In all of these instances, I was trying to measure myself to an unrealistic ideal while I cared little for myself, becoming co-dependent. Due to my inability to assert myself, I let resentment for others build up to passive-aggressive, and now I work on breaking these patterns. I had not healthily asserted myself. When I tried to work on reducing passive-aggressive moments, I became too terse at times. None of these things – codependent, resentful, passive-aggressive, and all else – none of them were how I was meant to be, so I often was my worse in the process.
Knowing what I do now, I now know how to set better boundaries and not let myself be taken for granted. Anyone who makes me feel codependent, I learned to distance myself from them. For years, I blamed myself for how all of my relationships ended, thinking I was crazy. Only in 2011, after years of therapy, did I realize I was not ‘crazy’ and that there were certain red flags and types that will bring the worst out of people. I learned how to protect myself from repeating these same mistakes, to avoid putting myself in situations that made me feel my worst.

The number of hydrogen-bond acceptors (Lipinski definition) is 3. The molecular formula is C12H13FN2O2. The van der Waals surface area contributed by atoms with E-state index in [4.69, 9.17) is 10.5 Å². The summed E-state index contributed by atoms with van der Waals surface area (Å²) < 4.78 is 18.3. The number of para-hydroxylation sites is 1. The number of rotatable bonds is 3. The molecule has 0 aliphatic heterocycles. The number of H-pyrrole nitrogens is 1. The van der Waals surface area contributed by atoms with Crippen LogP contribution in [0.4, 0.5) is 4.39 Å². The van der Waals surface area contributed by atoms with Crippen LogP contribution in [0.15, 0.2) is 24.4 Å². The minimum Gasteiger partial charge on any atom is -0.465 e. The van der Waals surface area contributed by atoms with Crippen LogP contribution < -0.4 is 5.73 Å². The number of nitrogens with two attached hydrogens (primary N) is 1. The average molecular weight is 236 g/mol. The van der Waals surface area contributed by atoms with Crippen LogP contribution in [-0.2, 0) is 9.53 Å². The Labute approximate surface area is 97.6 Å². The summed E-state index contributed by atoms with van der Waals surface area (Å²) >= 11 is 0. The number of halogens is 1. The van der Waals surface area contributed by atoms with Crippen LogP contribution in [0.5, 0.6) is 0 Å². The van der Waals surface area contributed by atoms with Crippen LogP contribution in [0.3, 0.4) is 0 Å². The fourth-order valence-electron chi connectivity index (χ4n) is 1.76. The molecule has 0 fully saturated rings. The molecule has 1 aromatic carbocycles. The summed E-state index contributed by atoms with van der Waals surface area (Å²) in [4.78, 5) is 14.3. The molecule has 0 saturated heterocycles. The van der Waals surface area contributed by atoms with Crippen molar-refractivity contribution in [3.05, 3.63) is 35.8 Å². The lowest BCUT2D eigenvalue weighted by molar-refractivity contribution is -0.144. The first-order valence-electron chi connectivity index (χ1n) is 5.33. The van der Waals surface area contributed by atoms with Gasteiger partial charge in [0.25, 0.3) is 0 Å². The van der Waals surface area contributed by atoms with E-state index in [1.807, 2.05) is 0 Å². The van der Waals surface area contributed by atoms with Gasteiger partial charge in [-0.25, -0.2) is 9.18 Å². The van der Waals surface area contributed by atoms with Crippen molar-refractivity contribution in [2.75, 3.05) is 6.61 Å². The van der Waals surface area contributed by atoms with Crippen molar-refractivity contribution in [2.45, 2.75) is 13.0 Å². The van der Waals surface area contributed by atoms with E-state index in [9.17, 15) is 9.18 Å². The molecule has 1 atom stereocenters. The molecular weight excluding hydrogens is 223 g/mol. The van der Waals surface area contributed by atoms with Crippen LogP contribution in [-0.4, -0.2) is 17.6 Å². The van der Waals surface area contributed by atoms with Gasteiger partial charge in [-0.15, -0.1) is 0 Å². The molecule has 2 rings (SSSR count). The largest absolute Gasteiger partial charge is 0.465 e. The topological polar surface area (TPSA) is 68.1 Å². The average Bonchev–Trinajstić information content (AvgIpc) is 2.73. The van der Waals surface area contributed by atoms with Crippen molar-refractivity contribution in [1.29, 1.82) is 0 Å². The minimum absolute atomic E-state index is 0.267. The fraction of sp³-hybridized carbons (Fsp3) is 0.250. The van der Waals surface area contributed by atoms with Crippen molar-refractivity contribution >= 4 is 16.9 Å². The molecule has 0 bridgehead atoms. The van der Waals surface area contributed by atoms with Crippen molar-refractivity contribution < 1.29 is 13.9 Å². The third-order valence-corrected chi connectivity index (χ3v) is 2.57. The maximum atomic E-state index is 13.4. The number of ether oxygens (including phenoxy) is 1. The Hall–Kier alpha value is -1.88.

There were other long-term consequences of my gaining of insight and learning how to break the toxic relationship patterns. I learned to understand why many women learn to hate other women, how patriarchy reinforced the dynamic and gave a false notion of power for women who helped maintain the system. Eventually, I was okay with calling myself a feminist, especially after Emma Watson made her speech at the HeForShe event sponsored by the United Nations.
If the past five years have taught me anything, it is that we had, and still normalize unhealthy, and often abusive relationship patterns. This is inexorably related to how we teach and perpetuate gender norms, often unconscious and not in ways we are aware. We put gender on a superior/inferior binary the way we put logic versus emotions, objective versus subjective (this juxtaposition has issues I may address in future posts), and more. Our value is clearly on one side over the other, which leads to self-esteem issues for anyone on the less valued part of the spectrum. Men who find themselves steering from the ideal of macho culture are often hypercriticized even more, since they have something else expected of them.